OK, I spend too much money on games and gaming (Don’t tell Rob I admitted this in public!) But how much is too much? I mean, if we don’t pay the mortgage we can always live in a wooden house built from meeples, right? We all know gaming is an expensive hobby, but so is drinking, going to the cinema, dining out. Everyone has their vices, ours just happen to be cardboard based.
To the someone who isn't familiar with the boardgaming hobby, they walk into a store and see a wall of games with a £30, £50 or even £70 price tag. That's a lot of money.
So, how do you put a price on a game? Some of my most expensive games have been played the least. This is usually because they come with a lot of components and/or tend to be heavier/longer games meaning the opportunity to play them is less. However, a lot of them have longer playing times. If a game costs £60 and four people sit down and play it for three hours, that’s a mere £5 per hour each, realistically what else could you do for that kind of money? Play that same game again and that figure is halved. Is that game still considered expensive? However some of my cheapest games have been played the most often - things like The Game and Seven Dragons which both cost me 5 euros get played a lot, and quite often will get played multiple times in a night. Yet time wise, twenty plays of them will be less gaming time than one game of something like Food Chain Magnate. So, which is better value? If you are working it out per play, the smaller games will always will, if you go for an hourly rate, the bigger games always win.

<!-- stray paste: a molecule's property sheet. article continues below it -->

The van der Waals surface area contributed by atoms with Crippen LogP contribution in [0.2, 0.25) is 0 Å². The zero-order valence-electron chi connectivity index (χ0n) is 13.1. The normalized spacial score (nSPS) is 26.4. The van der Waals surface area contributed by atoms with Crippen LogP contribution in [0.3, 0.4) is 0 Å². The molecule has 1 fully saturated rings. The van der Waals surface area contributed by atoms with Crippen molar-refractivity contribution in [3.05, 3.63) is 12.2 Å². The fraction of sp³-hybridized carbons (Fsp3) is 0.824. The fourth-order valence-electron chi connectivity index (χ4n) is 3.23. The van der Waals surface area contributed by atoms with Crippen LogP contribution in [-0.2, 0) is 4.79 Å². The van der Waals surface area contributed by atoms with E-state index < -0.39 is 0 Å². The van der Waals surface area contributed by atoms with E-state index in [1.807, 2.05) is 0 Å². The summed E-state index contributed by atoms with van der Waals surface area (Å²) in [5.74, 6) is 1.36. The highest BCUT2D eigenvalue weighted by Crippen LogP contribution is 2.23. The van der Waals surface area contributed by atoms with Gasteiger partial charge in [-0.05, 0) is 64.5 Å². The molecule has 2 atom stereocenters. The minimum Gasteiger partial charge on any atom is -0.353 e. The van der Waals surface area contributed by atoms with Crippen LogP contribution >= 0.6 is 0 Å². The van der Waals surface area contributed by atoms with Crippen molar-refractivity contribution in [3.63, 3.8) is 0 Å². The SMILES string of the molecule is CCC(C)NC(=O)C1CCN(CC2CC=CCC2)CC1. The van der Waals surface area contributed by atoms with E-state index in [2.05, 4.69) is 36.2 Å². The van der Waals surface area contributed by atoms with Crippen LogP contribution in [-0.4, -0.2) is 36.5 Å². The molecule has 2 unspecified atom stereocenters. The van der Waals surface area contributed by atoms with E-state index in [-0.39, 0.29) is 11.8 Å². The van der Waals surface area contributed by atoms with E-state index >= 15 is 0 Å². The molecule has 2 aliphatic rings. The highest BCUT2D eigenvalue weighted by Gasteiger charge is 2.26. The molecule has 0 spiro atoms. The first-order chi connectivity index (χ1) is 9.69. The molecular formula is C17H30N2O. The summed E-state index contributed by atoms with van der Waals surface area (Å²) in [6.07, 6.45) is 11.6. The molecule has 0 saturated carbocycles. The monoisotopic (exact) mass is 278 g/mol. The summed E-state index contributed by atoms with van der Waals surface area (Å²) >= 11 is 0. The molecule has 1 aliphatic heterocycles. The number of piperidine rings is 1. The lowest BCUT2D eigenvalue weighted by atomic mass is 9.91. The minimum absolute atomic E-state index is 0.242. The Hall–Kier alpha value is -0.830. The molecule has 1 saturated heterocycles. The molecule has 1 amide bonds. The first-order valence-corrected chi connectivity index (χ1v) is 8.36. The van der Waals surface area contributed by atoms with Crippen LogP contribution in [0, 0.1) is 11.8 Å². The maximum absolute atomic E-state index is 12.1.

The other important thing to note is ‘resale-ability’. If you spend £50+ for a group of four people to go to the cinema, if the film sucks that’s tough - you’ve wasted your time and money. If you buy a game and it sucks, chances are you can sell it on (unless everyone thinks it sucks, in which case, why the hell did you buy it?!) Even if everyone that played hated a game, you’ve still had quality time with people you like and you still have something physical to show for money spent.
However much you spend on your gaming hobby, whether it be £10 a month or £100, that money acts a promise to commit time away of your computer or television and in the company of friends old and new and at the end you have something on your shelf to show for it whether you won or lost.